5 Little-Known Open Source Operating Systems

If you’re tired of the same old operating systems, here are some interesting ones to try outside of the usual choices of Windows, Mac OS X, or Linux. They all happen to be open source Operating Systems, too.



This one saved my bacon. When my netbook bios started acting up and not remembering its settings, I figure I had to update it. The BIOS update I downloaded required DOS. I run Linux, so I downloaded FreeDOS, an open source replacement for MS-DOS and put it and the files I needed on a USB drive. I was able to reflash my BIOS. It’s also fun to play with in a virtual machine or if you have an old computer laying around, you can boot up a modern and supported operating system on it.


Haiku is an interesting up-and-coming operating system. It’s an open source recreation of BeOS, an operating system that gained a cult following in the mid-late ’90s. They developers at Be hoped that Apple would pick it as the replacement for their aging Mac OS, but Apple ended up buying NeXT and with it, Steve Jobs. We all know how that turned out. Fans of BeOS have created an open source replacement.

It’s also fast. It boots up in seconds in VirtualBox. There’s not a lot of software available for it, though quite a few popular open source applications are being ported to it. Haiku is definitely an interesting system to watch in the future.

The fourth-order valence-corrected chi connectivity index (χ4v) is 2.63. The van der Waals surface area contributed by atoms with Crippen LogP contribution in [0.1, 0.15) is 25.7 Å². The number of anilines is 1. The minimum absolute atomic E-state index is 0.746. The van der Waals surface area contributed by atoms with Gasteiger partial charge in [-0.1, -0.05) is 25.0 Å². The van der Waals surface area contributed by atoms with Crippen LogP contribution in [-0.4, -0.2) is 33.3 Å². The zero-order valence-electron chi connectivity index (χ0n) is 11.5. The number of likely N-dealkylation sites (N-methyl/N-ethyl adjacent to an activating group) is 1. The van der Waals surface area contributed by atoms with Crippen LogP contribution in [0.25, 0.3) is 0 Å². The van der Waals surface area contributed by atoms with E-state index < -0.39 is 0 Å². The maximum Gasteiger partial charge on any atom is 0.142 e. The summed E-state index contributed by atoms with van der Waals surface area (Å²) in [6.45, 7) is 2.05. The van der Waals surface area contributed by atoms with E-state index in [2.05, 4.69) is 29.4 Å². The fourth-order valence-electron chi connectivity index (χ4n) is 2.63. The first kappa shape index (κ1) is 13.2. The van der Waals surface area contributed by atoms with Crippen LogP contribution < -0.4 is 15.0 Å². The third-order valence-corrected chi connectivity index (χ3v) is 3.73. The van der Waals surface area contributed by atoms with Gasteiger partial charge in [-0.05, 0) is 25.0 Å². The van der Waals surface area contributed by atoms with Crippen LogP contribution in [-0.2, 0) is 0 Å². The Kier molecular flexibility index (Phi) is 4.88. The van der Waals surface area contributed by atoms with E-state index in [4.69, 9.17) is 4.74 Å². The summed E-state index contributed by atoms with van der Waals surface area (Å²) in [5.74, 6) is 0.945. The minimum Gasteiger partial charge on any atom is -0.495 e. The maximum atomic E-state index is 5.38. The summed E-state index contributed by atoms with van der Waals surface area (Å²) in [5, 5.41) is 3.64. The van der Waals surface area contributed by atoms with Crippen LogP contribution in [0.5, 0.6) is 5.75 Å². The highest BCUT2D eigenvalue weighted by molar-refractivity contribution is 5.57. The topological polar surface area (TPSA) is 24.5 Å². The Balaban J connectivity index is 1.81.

The Syllable project is an attempt to create an easy-to-use desktop operating system from scratch. It shares no code from Linux, BSD, or other open source operating systems, being coded mostly in C++. The desktop is easy enough to use with a few rough edges.  Syllable also maintains a Linux version for servers called Syllable Server



AROS (Amiga Research Operating System) is another system that’s an open source recreation of a classic OS. The original operating system for the Commodore Amiga was known for its speed and efficiency. Commodore also absolutely failed in marketing their computers, though they did manage to find an enthusiastic following, especially among video professionals. AROS isn’t quite compatible with the classic Amiga software, but it is pretty fun to play with, whether you’re wistful for the glory days of the platform or just appreciate a clean, fast OS.


Inferno is descended from the Plan 9 operating system originally developed by Bell Labs, the folks who gave the world the Unix operating system that most of the world’s Web servers run on. Like the original Plan 9, it’s an experiment in distributed computing. The client/server model pervades the system. The Inferno system defines a virtual machine, Dis, which can then be implemented on other system, including Plan 9, Linux, Windows, and Mac OS X.

This is only a sample of the operating systems available on the Web. Try burning a CD or thumb drive, and give these systems a try. For more operating system fun, see our post on Batman villains as operating systems and When Operating Systems Bullies Attack!